"Interesting" is the word that pops up most frequently when participants and observers are asked about the three-way race for the two-year seat on the Davis County Commission.
Interesting, indeed.The candidates are Golden Sill, Democrat and former Layton mayor; William "Dub" Lawrence, Centerville, the Democrat-turned-Republican who was county sheriff but lost his job in 1978 to a last-minute write-in opponent and two years ago launched an unsuccessful write-in campaign of his own for sheriff; and Layton Mayor Richard McKenzie, an independent who defeated Sill two years ago for the mayor's job and who announced his write-in campaign Oct. 5.
Sill, a lifetime resident of Layton, served four terms on the Layton City Council and as mayor for three years until defeated by McKenzie three years ago. He spent 32 years in the Davis school system as a teacher and administrator in addition to 28 years of active and reserve U.S. Army duty.
Sill said he is running for the commission at the urging of fellow Democrats and because he sees some problems with the way county government is being handled.
"I believe in efficient government, of living within the bounds of your revenue. I'm against higher taxes without public approval," Sill said. "We need to look into areas where some cuts can be made, to eliminate waste and duplication.
"I'm familiar with the budget process _ I was involved in it for years in city government _ and I know how cuts can be made to make a department operate more efficiently but without crippling it," said Sill.
The Democrat, who while he was Layton mayor strongly opposed construction of the county's garbage-burning plant, agrees it's too late for further opposition on that issue but said the plant should be watched carefully to ensure that it doesn't turn into a financial fiasco for the county's taxpayers.
Sill also believes the $44,000 annual salary for county commissioners is too high and should be cut drastically, perhaps to $10,000 a year. "County employees are doing the work, and they don't make near that," he said. He also urges closer scrutiny of travel and convention expenses for county employees.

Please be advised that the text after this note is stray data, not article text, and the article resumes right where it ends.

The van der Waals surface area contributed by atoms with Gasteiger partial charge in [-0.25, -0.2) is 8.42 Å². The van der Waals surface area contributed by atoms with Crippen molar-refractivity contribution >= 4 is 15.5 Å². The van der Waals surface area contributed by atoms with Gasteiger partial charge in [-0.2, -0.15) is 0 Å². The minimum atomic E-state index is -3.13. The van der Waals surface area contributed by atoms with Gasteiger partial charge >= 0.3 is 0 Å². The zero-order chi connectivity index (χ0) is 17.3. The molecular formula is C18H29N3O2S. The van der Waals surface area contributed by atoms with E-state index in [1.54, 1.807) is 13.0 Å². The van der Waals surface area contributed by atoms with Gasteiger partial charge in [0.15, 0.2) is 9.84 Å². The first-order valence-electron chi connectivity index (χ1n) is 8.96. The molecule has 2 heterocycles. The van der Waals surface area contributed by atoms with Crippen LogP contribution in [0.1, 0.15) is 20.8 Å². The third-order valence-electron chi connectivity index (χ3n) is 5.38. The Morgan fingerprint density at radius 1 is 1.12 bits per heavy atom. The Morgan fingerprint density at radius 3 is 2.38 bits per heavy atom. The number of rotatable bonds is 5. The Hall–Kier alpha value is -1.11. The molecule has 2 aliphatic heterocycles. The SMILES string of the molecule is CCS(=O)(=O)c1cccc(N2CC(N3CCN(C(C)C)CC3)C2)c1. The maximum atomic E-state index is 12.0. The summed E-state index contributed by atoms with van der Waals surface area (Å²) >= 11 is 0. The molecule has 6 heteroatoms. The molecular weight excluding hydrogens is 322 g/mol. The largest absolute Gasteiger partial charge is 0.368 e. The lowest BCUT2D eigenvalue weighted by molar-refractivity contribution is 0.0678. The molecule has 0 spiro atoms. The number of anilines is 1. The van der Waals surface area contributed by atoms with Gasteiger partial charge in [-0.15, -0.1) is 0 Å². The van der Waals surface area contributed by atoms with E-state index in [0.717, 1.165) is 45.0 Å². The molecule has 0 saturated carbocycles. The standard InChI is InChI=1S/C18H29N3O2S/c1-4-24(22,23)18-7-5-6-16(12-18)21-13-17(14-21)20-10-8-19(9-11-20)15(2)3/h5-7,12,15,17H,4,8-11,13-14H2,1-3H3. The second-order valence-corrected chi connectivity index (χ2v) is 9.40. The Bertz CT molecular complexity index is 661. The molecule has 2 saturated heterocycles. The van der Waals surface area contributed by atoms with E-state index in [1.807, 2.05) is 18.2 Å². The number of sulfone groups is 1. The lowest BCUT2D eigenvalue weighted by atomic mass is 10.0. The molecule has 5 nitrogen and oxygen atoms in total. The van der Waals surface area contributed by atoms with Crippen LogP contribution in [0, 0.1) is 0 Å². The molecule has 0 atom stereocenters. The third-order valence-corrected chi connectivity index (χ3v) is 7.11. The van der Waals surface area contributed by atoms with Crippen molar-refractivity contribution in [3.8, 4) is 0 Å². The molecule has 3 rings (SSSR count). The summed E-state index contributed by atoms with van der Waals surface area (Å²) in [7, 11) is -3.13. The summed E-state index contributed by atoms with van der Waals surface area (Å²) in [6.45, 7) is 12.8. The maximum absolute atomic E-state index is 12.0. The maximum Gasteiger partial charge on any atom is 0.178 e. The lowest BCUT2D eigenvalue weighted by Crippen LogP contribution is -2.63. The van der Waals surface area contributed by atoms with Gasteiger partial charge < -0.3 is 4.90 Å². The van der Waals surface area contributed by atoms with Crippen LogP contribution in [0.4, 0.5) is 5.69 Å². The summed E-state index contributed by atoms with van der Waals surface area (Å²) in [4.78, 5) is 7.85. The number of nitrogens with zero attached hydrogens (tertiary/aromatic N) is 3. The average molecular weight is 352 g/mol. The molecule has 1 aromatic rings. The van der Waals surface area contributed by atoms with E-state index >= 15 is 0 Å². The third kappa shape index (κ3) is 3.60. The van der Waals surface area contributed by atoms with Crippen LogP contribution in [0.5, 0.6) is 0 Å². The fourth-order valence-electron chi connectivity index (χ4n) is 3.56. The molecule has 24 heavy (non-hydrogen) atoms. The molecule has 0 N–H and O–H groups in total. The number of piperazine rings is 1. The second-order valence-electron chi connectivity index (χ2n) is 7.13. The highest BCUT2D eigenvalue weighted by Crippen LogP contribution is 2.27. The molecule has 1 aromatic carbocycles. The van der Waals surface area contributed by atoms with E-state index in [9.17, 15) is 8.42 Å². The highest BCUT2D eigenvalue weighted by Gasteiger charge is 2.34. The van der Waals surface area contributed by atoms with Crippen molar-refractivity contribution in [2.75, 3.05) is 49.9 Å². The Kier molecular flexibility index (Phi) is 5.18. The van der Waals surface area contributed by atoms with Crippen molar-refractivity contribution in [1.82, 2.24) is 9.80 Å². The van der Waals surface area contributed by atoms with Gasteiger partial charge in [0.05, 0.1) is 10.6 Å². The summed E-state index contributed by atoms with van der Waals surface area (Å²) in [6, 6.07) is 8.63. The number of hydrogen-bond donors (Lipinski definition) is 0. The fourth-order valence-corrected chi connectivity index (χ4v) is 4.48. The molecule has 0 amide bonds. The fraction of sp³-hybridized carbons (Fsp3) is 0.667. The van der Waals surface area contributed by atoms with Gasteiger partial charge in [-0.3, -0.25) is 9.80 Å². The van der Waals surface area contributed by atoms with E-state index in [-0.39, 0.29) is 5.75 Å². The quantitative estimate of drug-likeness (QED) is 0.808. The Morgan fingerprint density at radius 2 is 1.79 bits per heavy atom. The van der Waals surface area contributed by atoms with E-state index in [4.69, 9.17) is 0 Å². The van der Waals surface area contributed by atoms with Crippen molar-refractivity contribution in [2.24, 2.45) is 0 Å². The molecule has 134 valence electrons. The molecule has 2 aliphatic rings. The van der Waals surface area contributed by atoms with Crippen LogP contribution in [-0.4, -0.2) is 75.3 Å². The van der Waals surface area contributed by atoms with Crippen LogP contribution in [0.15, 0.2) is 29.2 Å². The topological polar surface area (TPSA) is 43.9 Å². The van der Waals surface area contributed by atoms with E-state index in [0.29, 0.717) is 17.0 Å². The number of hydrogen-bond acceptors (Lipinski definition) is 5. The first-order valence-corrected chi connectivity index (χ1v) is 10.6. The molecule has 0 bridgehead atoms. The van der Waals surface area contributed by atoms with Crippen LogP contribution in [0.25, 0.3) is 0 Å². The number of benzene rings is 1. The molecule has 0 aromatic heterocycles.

Sill opposes all three tax-limitation initiatives on Utah ballots Tuesday but supports holding the line on taxes.
Lawrence, a Centerville resident, was sheriff from 1974 to 1978, losing the 1978 election to Republican Brant Johnson, who mounted a write-in campaign two weeks before the election when the GOP candidate died.
In 1974 Lawrence defeated incumbent Republican Sheriff William L. Peters _ now a county commissioner who has endorsed Lawrence's opponent, McKenzie.
The Republican commissioner Lawrence defeated in the September primary, Harold Tippetts, also has endorsed McKenzie as being better qualified for the job.
None of that fazes Lawrence, who said he's been working toward the commission seat for the past two years. As for his conversion to the GOP party, Lawrence said it's simple: It's the only way he can win in Davis County.
And he points to another GOP incumbent who also used to be a Democrat: Ronald Reagan. Lawrence also said he's played it by the rules, challenging the GOP incumbent first in the party caucuses and then in the primary election, which he won, so the voters have decided.
Lawrence has raised several issues in the election, ranging from the pay scale of commissioners to the $18 million in bond money being spent to build a new jail and court complex.
"I feel it's been an issues-oriented campaign, with me reacting to things the commission has done. They've created the opportunity; I've just been reacting to them," Lawrence said.
Lawrence said he wants more openness in county government, with issues discussed above board in commission meetings instead of beforehand.
Lawrence opposes the initiatives that would limit local property taxes and roll back 1987 tax increases, but he said he can live with Initiative C, the tax credit for private education tuition.
McKenzie said he entered the race knowing a write-in campaign would be difficult because he doesn't feel the other two candidates are qualified to be commissioner.
"I didn't care for the choices. I feel the county deserves better," said McKenzie, who has been Layton mayor for three years. "I also feel the county has been getting a little bit careless in its relations with the public and the citygovernments. I think the county is getting indifferent to public opinion."
He is retired from 35 years of federal employment at Hill Air Force Base.
As a federal employee he was barred from political activity, a party label wasn't needed for the Layton mayor's race, and McKenzie said he has no formal political affiliation.
McKenzie said the county is faced with providing services to a rapidly growing population and as more land is incorporated into cities the types of services offered will change.
The county needs to re-examine its fiscal and management policies, McKenzie said, and become "a lean and mean team, ready to do its job. We have to be responsible to the taxpayers, first of all."
McKenzie said he is "unalterably opposed" to the tax initiatives, and he fears that if they pass the brunt of the funding cuts will be passed down to local governmental entities.
"I don't think the Legislature, if the initiatives pass, will make the deep cuts they're talking about in education. I think they'll find a way to maintain that funding level, by shifting revenue, but the ones that will suffer even more are the cities and towns," McKenzie said.